At CES every January, North Hall at the Las Vegas Convention Center provides an early look at the in-car technologies that may become as common as cupholders and car stereos in the near future. It made for an exciting first day at CES, as Airfoil Senior Social Media Specialist Connor Grant and Editorial Director Tim Moynihan tackled the electric vehicles, flying taxis, and wildly reimagined car interiors that turned heads at the show.
In our day-one CES recap video, Connor and Tim pinpointed five big news highlights and trends in the mobility space. Watch the embedded video above to learn their insights on the following announcements.
- Ford and Qualcomm’s C-V2X (cellular vehicle-to-everything) partnership: For fully autonomous driving to mature, vehicles will need to communicate quickly and effectively with their surroundings. Ford announced it will use Qualcomm’s 9150 C-V2X chipset in its 2022 vehicle lineup to send and receive critical data at 5G speeds. The technology will allow vehicles to do things like automatically adjust speed based on upcoming traffic lights and pull over when an ambulance is coming through.
- The Bell Nexus flying limo: One of the biggest visual spectacles at the show was Bell’s prototype Nexus aircraft, a six-propellor vehicle that is able to take off vertically and then tilt those props to propel itself forward at speeds up to 150 mph. The hybrid-electric, four-passenger aircraft might just be your future Uber: Bell and Uber announced plans to launch a flying fleet within the next five years.
- Einride T-Pod autonomous electric cargo truck: While many of the autonomous vehicles you see at CES are prototypes, the Einride T-Pod electric cargo truck is already being used in Sweden. Getting behind the wheel isn’t even an option, as there’s no steering wheel or cockpit for human drivers. The T-Pod gets around 140 miles per charge, and when the battery runs low, it automatically goes and recharges itself like a Roomba.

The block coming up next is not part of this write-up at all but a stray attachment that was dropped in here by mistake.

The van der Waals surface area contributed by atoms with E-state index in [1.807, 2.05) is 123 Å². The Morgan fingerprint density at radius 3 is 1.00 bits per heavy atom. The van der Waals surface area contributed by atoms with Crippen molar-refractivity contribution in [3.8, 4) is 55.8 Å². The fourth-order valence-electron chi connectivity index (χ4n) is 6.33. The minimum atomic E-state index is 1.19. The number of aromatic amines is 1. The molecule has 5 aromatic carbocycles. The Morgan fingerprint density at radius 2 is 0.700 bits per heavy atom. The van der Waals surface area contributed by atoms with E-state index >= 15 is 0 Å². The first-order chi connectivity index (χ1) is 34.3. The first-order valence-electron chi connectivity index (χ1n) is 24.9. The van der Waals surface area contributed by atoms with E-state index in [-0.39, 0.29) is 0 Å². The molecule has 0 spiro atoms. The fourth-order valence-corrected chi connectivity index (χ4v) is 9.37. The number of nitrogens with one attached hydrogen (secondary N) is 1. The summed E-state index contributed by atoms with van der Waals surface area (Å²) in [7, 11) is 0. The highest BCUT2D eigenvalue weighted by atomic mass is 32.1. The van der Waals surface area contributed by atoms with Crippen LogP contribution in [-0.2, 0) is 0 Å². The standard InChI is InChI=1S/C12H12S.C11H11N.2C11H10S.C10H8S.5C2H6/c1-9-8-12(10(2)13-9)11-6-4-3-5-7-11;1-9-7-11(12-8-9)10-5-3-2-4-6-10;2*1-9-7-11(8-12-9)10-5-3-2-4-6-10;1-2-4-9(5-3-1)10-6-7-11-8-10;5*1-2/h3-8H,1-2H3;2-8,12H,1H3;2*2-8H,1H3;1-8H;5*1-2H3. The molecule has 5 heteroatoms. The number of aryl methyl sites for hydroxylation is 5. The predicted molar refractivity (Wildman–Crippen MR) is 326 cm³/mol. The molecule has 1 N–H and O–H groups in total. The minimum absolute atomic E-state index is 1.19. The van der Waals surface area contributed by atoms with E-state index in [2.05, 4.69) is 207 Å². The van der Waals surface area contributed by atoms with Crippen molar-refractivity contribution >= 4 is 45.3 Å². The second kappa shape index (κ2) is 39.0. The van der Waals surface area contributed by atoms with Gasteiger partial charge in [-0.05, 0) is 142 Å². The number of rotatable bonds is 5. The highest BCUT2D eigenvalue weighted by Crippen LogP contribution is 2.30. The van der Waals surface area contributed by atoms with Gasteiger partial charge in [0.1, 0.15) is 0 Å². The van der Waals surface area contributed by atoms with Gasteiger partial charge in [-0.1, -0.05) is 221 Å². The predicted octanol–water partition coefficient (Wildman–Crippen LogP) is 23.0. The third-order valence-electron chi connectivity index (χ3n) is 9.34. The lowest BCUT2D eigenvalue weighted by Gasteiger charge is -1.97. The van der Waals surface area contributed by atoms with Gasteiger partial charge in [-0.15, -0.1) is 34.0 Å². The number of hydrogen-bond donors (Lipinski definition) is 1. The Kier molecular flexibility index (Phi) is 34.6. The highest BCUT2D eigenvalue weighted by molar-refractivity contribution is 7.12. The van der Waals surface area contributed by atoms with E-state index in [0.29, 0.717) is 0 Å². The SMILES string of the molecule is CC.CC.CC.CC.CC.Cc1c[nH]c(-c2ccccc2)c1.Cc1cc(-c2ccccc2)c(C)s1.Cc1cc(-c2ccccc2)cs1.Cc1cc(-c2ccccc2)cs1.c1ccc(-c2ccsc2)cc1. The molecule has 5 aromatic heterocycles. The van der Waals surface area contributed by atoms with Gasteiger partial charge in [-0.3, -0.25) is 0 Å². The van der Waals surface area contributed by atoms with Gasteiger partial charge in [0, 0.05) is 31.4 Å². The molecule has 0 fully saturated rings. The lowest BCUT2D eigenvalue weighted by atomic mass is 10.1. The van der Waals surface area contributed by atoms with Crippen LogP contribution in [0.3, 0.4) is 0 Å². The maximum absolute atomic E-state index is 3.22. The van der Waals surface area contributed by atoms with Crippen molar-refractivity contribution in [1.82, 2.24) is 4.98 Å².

- Etergo electric scooter: Netherlands-based Etergo has a beautiful battery-powered scooter with some clever tech integrations. Its retro-futuristic design looks classy, especially for its sub-$3,500 price point. The Etergo’s curved removable battery gets 150 miles of driving time per charge, and it comes with a shoulder strap for easy toting. Maps, music, and other features are handled by an integrated tablet on the handlebars, which syncs up to your smartphone via Bluetooth.
- Radical car interiors: Nearly every booth in North Hall had some sort of “the future of in-car interfaces” demo, but the ones from Audi and Mercedes were the most out-there. One Audi car offered a sleek, club-like lounge interior (and no steering wheel). Another Audi car had its hydraulics synced up to an internal movie theater, allowing the car to bob and tilt along with on-screen action. Meanwhile, Mercedes’s futuristic prototype had a video roulette wheel embedded in its ceiling. Long story short, everybody’s thinking about what riding in a car can be like when nobody needs to drive.
Want to learn more about the trends coming from this year's CES? Head on over to Airfoil’s CES 2019 insights page to get news, photos, and videos from the show floor in Las Vegas!